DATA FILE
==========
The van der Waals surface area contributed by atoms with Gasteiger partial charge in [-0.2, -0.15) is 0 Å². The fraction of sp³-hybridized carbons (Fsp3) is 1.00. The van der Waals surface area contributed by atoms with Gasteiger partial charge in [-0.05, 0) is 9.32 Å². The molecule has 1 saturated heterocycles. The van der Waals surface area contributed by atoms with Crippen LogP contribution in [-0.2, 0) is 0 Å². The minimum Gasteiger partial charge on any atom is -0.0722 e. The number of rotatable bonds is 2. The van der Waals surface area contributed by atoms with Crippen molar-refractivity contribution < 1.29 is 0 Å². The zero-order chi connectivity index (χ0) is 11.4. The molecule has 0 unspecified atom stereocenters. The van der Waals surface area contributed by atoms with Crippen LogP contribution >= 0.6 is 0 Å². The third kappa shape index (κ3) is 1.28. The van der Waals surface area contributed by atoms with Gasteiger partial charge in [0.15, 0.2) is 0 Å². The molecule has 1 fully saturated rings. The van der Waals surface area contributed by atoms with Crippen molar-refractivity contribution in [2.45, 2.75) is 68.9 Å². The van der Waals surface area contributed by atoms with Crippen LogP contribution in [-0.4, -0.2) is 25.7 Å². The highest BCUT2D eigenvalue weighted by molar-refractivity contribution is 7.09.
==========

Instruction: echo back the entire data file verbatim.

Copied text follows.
The van der Waals surface area contributed by atoms with Gasteiger partial charge in [-0.2, -0.15) is 0 Å². The fraction of sp³-hybridized carbons (Fsp3) is 1.00. The van der Waals surface area contributed by atoms with Gasteiger partial charge in [-0.05, 0) is 9.32 Å². The molecule has 1 saturated heterocycles. The van der Waals surface area contributed by atoms with Crippen LogP contribution in [-0.2, 0) is 0 Å². The minimum Gasteiger partial charge on any atom is -0.0722 e. The number of rotatable bonds is 2. The van der Waals surface area contributed by atoms with Crippen molar-refractivity contribution < 1.29 is 0 Å². The zero-order chi connectivity index (χ0) is 11.4. The molecule has 0 unspecified atom stereocenters. The van der Waals surface area contributed by atoms with Crippen LogP contribution >= 0.6 is 0 Å². The third kappa shape index (κ3) is 1.28. The van der Waals surface area contributed by atoms with Gasteiger partial charge in [0.15, 0.2) is 0 Å². The molecule has 1 fully saturated rings. The van der Waals surface area contributed by atoms with Crippen molar-refractivity contribution in [2.45, 2.75) is 68.9 Å². The van der Waals surface area contributed by atoms with Crippen LogP contribution in [-0.4, -0.2) is 25.7 Å². The highest BCUT2D eigenvalue weighted by molar-refractivity contribution is 7.09.